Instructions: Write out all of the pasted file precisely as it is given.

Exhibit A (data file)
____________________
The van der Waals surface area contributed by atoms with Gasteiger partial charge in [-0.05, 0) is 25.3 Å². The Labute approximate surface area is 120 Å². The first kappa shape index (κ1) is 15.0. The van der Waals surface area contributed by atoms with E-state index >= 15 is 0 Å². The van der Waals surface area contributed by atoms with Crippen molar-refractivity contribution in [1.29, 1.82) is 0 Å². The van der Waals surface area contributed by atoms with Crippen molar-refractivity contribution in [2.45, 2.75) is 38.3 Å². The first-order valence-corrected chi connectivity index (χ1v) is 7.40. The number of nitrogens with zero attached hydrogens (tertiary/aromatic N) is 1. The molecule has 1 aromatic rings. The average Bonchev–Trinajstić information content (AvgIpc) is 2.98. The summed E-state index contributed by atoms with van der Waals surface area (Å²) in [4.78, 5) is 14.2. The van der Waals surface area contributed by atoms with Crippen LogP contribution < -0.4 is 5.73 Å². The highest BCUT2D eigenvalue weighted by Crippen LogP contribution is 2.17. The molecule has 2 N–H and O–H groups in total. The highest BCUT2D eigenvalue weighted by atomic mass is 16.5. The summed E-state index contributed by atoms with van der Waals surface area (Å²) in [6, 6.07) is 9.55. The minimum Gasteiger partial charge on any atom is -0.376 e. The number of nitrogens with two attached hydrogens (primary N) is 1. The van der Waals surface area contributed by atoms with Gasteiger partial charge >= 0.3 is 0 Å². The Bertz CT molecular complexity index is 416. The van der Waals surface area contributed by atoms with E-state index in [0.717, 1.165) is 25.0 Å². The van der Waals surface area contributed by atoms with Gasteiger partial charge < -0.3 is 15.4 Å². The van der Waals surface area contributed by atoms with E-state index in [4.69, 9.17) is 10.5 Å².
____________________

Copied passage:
The van der Waals surface area contributed by atoms with Gasteiger partial charge in [-0.05, 0) is 25.3 Å². The Labute approximate surface area is 120 Å². The first kappa shape index (κ1) is 15.0. The van der Waals surface area contributed by atoms with E-state index >= 15 is 0 Å². The van der Waals surface area contributed by atoms with Crippen molar-refractivity contribution in [1.29, 1.82) is 0 Å². The van der Waals surface area contributed by atoms with Crippen molar-refractivity contribution in [2.45, 2.75) is 38.3 Å². The first-order valence-corrected chi connectivity index (χ1v) is 7.40. The number of nitrogens with zero attached hydrogens (tertiary/aromatic N) is 1. The molecule has 1 aromatic rings. The average Bonchev–Trinajstić information content (AvgIpc) is 2.98. The summed E-state index contributed by atoms with van der Waals surface area (Å²) in [4.78, 5) is 14.2. The van der Waals surface area contributed by atoms with Crippen LogP contribution < -0.4 is 5.73 Å². The highest BCUT2D eigenvalue weighted by Crippen LogP contribution is 2.17. The molecule has 2 N–H and O–H groups in total. The highest BCUT2D eigenvalue weighted by atomic mass is 16.5. The summed E-state index contributed by atoms with van der Waals surface area (Å²) in [6, 6.07) is 9.55. The minimum Gasteiger partial charge on any atom is -0.376 e. The number of nitrogens with two attached hydrogens (primary N) is 1. The van der Waals surface area contributed by atoms with Gasteiger partial charge >= 0.3 is 0 Å². The Bertz CT molecular complexity index is 416. The van der Waals surface area contributed by atoms with E-state index in [0.717, 1.165) is 25.0 Å². The van der Waals surface area contributed by atoms with Gasteiger partial charge < -0.3 is 15.4 Å². The van der Waals surface area contributed by atoms with E-state index in [4.69, 9.17) is 10.5 Å².